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Carbon monoxide incidents increase during winter

Carbon monoxide (CO) incidents increase by more than 10 percent during the winter months and are often called the silent killer. CO is a colorless, odorless, tasteless gas and when inhaled, it enters the blood stream, preventing proper absorption of oxygen, which can lead to illness and even death.

CO is created when fuels such as gasoline or propane don't burn completely, said Tim Boettcher, master service technician for CenterPoint Energy's Home Service Plus.

CenterPoint Energy, together with the Minneapolis Fire Department, reminds the public of important safety tips about how to recognize the symptoms of and avoid CO exposure:

• Physical symptoms of CO exposure include headaches, nausea, fatigue, confusion and dizziness that disappear when a person breathes fresh air.

• Unusually high indoor humidity with heavy condensation on walls and windows and soot or water collecting near a burner or vent.

• Stuffy or stale indoor air.

If you suspect CO exposure, leave the area immediately, taking your pets with you, and tell others to do the same. Once safely away from the area, call 911 to report the incident.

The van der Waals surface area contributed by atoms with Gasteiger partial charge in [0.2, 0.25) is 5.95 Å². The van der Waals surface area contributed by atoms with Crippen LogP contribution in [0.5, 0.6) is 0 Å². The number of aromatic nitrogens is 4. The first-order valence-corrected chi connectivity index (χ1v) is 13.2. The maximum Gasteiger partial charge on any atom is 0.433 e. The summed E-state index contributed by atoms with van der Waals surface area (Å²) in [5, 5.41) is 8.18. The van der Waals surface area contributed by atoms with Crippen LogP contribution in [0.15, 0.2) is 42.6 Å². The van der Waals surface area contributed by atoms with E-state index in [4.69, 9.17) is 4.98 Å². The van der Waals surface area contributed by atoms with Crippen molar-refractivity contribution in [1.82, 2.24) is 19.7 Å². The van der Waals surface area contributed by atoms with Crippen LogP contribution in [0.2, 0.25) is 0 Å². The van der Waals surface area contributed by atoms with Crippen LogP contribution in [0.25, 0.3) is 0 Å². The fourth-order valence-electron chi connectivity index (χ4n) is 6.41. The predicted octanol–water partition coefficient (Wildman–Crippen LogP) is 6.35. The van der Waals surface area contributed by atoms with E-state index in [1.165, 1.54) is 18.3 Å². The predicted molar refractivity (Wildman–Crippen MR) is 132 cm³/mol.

Treatment for CO exposure is fresh air or oxygen. Severe exposure requires medical attention. Do not return to your home or building until the source of the problem is discovered and corrected.

To prevent CO build up:

• Purchase a CO detection device with an audible alarm and digital display.

• Have fuel-burning equipment regularly checked by a qualified technician.

• Never operate an automobile, lawn mower, barbecue grill or similar equipment in an enclosed area such as your home, garage or fish house.

• Never leave a fire smoldering in a fireplace.

• Check for visible signs of problems, such as high indoor humidity and soot or water collecting near a burner or vent.

• Equipment that uses natural gas should produce a clear blue flame. A yellow or orange flame may indicate a problem.

• Provide adequate combustion air for all your appliances.

• Be certain fuel-burning equipment properly vents to the outdoors.

• Keep vents, fresh air intakes and chimneys clear of debris or other obstructions and check for vent pipes that have gaps, leaks and spaces or are rusted through.

• Never attempt to heat a room with a natural gas range, oven or clothes dryer.

For more information about natural gas safety, visit or call (612) 372-4727 or 1-800-245-2377.